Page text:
The legislative chambers inside the Omaha/Douglas County Civic Center.

On Tuesday, the Douglas County Board of Commissioners met to discuss racial disparities in incarceration and health, while the local health director shared that COVID-19 cases are declining. The Omaha City Council did not meet but will meet again on Oct. 19.

Douglas County Department of Corrections Director Mike Myers gave a monthly report to the board of commissioners Tuesday. The board discussed issues in mental health and racial disparities in the county’s correctional facilities.

Myers said 20% of the incarcerated population are either homeless or at risk of becoming homeless, and many of those individuals suffer from mental illness or addiction. About 21% of the total incarcerated population is diagnosed with a mental illness.

“The system, in a broad sense, already spends a lot of resources to keep things the same,” Myers said. “Just to keep people recycling through jails, ERs, homelessness, and eventual law enforcement contacts to start it all over again.”

Commissioner Maureen Boyle said many people probably don’t belong in jail in the first place. She said the board should continue to focus funding on mental health and stability services.

People of color continue to be overrepresented in the incarcerated population, especially recently, Commissioner Jim Cavanaugh said. Black residents make up only 11% of the Douglas County population, but 44% of the county jails’ population.

Commissioner Mary Ann Borgeson said the county corrections department doesn’t have much of a say in who comes through their doors. She said there needs to be conversations in more departments and on every level to address why people of color are more likely to be arrested.

Commissioner Chris Rodgers read a resolution recognizing October as Black Maternal Health Month during Tuesday’s meeting. He said that Black women are three times as likely to die from a pregnancy-related cause

“To improve Black women’s health, we need a comprehensive approach that addresses health across the lifespan, improves access to quality care, provides for greater economic security to women, and uses policy to create systemic change” Rodgers said.

Commissioner Boyle, who is an OB-GYN physician, said social determinants of health — where we live, our income, our education, whether we’re affected by racism — cause disparities in the health of Black mothers and infants. She said the government needs to do a better job of caring for Black women.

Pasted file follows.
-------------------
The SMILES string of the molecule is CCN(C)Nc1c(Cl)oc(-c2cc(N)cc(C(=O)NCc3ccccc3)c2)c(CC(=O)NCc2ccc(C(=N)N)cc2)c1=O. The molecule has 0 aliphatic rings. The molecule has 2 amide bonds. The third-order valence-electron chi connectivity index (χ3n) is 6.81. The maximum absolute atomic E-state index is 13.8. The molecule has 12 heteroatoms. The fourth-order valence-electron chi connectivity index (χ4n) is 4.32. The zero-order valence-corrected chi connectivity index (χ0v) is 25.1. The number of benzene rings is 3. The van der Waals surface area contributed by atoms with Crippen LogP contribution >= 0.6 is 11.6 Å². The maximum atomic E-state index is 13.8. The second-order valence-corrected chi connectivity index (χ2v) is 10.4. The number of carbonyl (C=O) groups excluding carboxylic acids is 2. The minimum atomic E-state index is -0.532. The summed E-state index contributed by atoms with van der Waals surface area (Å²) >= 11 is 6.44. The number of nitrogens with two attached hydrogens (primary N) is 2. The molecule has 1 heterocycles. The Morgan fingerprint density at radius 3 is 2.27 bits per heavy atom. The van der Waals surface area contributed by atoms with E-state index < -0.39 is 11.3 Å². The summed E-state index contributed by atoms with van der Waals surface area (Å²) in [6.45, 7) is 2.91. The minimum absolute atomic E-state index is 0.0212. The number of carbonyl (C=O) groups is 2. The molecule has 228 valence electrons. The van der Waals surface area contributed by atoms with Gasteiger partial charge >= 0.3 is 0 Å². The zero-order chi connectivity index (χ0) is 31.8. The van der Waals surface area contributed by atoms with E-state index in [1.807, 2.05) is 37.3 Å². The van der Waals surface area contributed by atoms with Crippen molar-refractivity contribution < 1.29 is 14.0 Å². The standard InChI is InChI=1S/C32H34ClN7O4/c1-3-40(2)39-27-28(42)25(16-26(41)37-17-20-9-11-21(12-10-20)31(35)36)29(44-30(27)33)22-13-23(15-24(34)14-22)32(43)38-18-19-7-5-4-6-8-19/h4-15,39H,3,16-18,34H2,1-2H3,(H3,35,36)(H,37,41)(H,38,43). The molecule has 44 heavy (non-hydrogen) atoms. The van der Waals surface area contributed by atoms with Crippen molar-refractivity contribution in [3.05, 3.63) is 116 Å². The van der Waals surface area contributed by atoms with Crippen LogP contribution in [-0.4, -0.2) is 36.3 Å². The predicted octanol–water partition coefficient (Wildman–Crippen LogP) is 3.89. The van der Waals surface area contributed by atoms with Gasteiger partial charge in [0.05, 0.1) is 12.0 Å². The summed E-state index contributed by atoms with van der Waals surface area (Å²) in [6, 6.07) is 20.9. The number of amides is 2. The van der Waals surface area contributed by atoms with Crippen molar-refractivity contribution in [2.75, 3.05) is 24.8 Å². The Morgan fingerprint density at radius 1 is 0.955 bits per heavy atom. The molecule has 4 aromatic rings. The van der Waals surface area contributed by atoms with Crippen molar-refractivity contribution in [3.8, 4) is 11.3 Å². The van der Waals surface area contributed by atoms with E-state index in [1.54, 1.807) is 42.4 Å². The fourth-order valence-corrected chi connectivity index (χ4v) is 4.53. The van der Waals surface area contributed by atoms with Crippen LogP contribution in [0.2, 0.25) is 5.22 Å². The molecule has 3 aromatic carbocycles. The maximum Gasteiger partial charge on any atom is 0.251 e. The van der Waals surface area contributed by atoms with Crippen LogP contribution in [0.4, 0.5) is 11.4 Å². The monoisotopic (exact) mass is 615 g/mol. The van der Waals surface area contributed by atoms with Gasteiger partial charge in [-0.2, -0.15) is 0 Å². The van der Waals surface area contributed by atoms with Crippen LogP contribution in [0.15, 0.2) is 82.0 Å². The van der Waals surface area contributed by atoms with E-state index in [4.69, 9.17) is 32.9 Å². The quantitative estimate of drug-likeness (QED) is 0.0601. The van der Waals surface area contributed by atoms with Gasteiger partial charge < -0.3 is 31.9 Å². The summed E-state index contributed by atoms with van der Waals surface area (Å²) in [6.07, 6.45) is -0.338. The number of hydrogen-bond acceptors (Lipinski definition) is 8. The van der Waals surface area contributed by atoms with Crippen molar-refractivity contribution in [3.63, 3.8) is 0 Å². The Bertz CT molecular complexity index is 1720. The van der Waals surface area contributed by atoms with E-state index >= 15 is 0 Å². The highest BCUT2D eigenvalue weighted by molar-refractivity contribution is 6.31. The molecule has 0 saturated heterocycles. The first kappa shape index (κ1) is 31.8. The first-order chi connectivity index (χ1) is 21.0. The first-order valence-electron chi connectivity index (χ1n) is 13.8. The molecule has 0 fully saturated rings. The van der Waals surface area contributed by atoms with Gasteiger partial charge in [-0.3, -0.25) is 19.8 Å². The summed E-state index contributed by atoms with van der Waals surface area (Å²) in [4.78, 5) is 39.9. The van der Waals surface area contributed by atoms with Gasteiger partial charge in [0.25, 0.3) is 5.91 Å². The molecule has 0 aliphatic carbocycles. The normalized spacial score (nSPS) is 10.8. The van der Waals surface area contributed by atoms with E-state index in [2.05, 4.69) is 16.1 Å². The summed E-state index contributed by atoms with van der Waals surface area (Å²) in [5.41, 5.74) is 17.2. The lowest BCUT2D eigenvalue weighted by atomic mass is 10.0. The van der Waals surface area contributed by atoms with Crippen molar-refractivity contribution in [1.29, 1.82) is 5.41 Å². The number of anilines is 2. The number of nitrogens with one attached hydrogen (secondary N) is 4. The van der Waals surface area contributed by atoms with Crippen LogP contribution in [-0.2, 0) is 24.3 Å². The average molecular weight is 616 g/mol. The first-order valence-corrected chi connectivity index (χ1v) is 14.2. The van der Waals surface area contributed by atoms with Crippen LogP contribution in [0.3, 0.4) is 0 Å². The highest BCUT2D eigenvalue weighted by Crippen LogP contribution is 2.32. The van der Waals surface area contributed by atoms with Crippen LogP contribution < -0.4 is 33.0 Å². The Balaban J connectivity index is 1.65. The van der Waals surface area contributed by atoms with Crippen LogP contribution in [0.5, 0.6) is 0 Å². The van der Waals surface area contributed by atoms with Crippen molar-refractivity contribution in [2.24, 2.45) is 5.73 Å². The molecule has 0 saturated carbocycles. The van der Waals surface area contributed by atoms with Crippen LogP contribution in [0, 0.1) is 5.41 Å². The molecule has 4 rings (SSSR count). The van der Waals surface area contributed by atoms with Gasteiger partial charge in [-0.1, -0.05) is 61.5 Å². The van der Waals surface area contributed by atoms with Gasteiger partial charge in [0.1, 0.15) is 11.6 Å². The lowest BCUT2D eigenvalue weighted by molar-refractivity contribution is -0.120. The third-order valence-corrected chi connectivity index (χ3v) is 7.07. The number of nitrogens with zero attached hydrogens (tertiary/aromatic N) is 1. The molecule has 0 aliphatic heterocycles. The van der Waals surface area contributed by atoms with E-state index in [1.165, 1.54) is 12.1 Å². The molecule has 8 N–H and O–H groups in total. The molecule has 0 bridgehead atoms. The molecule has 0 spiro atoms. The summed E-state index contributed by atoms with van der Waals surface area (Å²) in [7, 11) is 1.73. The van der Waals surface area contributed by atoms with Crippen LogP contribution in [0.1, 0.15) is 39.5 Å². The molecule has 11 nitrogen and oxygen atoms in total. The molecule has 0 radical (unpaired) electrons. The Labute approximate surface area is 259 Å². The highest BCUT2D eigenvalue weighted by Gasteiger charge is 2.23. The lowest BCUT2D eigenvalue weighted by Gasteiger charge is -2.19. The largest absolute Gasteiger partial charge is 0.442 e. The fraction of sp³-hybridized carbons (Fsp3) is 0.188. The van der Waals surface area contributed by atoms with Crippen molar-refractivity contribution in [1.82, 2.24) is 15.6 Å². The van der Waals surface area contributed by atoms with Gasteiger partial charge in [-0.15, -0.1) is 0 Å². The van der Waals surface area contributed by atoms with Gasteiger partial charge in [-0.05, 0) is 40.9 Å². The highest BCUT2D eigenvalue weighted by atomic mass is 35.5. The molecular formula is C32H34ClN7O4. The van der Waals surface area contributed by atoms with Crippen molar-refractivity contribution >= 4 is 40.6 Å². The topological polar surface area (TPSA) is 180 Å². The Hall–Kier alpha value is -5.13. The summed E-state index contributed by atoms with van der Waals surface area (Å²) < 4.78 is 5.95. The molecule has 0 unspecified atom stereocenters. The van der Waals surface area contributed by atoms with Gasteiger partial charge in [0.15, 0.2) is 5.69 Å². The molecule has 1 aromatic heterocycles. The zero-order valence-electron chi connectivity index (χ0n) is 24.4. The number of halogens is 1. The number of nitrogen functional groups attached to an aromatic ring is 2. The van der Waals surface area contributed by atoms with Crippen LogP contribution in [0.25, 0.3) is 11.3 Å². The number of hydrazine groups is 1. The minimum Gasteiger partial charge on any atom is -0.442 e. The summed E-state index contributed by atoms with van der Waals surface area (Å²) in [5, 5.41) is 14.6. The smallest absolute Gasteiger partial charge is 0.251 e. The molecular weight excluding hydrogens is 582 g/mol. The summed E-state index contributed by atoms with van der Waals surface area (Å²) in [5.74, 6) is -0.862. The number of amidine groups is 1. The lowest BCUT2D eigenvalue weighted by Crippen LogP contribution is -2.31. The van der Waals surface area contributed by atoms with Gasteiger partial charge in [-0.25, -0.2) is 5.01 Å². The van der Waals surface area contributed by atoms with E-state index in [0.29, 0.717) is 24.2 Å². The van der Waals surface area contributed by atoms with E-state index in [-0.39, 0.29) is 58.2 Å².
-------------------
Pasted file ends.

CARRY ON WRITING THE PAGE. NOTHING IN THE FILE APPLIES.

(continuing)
The board also recognized I Be Black Girl, an organization that advocates for Black women. Founder Ashlei Spivey said several organizations across Nebraska are working to improve outcomes for Black mothers and children.

COVID-19 Update

During last week’s COVID-19 update, Douglas County Health Director Lindsay Huse said it wasn’t quite clear if cases were decreasing or plateauing. This week, she reported that cases are going down.

On Tuesday morning, the county’s seven-day total was at 186.6 cases per 100,000. Huse said that was the third week under 200 since the most recent wave peaked.

“This is fantastic news,” Huse said. “Of course we’re still keeping an eye on what’s happening both nationally and globally.”

Huse said Douglas County, and much of the country, is  not quite out of the woods yet. She said locally we’re on the right path, but we’re still in the high transmission category.

Hospitalizations, which usually trail trends in case numbers, are still high. Huse said the occupancy rate Monday evening was 85%. She said there are other viruses contributing to hospitalization rates.

Over 73% of Douglas County residents over the age of 12 have now received at least one vaccine dose. Huse said faith-based organizations in North Omaha are hosting events to encourage vaccination in the community throughout October.

Huse said the FDA will be discussing booster doses for the Moderna and Johnson & Johnson vaccines this week. She said if those boosters are approved, the health department is prepared to make them available. The FDA will meet to discuss a pediatric Pfizer vaccine on Oct. 26.

“Fingers crossed that by Halloween…we could potentially be vaccinating our youth,” Huse said.


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